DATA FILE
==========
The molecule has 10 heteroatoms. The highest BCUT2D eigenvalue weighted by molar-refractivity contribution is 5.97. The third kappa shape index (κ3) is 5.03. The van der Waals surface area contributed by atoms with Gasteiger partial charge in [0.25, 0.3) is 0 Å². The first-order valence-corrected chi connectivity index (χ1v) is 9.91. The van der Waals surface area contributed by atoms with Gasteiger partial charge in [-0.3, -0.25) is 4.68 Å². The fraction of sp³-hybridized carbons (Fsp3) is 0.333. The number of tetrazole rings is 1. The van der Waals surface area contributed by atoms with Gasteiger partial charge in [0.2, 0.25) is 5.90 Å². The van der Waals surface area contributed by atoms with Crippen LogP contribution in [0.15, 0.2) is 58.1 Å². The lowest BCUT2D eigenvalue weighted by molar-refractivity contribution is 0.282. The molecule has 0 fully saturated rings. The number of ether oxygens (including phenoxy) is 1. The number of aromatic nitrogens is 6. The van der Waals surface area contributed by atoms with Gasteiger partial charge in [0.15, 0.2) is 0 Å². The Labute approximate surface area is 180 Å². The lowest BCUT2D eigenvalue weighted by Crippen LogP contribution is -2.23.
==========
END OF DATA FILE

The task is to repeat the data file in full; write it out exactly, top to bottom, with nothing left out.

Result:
The molecule has 10 heteroatoms. The highest BCUT2D eigenvalue weighted by molar-refractivity contribution is 5.97. The third kappa shape index (κ3) is 5.03. The van der Waals surface area contributed by atoms with Gasteiger partial charge in [0.25, 0.3) is 0 Å². The first-order valence-corrected chi connectivity index (χ1v) is 9.91. The van der Waals surface area contributed by atoms with Gasteiger partial charge in [-0.3, -0.25) is 4.68 Å². The fraction of sp³-hybridized carbons (Fsp3) is 0.333. The number of tetrazole rings is 1. The van der Waals surface area contributed by atoms with Gasteiger partial charge in [0.2, 0.25) is 5.90 Å². The van der Waals surface area contributed by atoms with Crippen LogP contribution in [0.15, 0.2) is 58.1 Å². The lowest BCUT2D eigenvalue weighted by molar-refractivity contribution is 0.282. The molecule has 0 fully saturated rings. The number of ether oxygens (including phenoxy) is 1. The number of aromatic nitrogens is 6. The van der Waals surface area contributed by atoms with Gasteiger partial charge in [0.15, 0.2) is 0 Å². The Labute approximate surface area is 180 Å². The lowest BCUT2D eigenvalue weighted by Crippen LogP contribution is -2.23.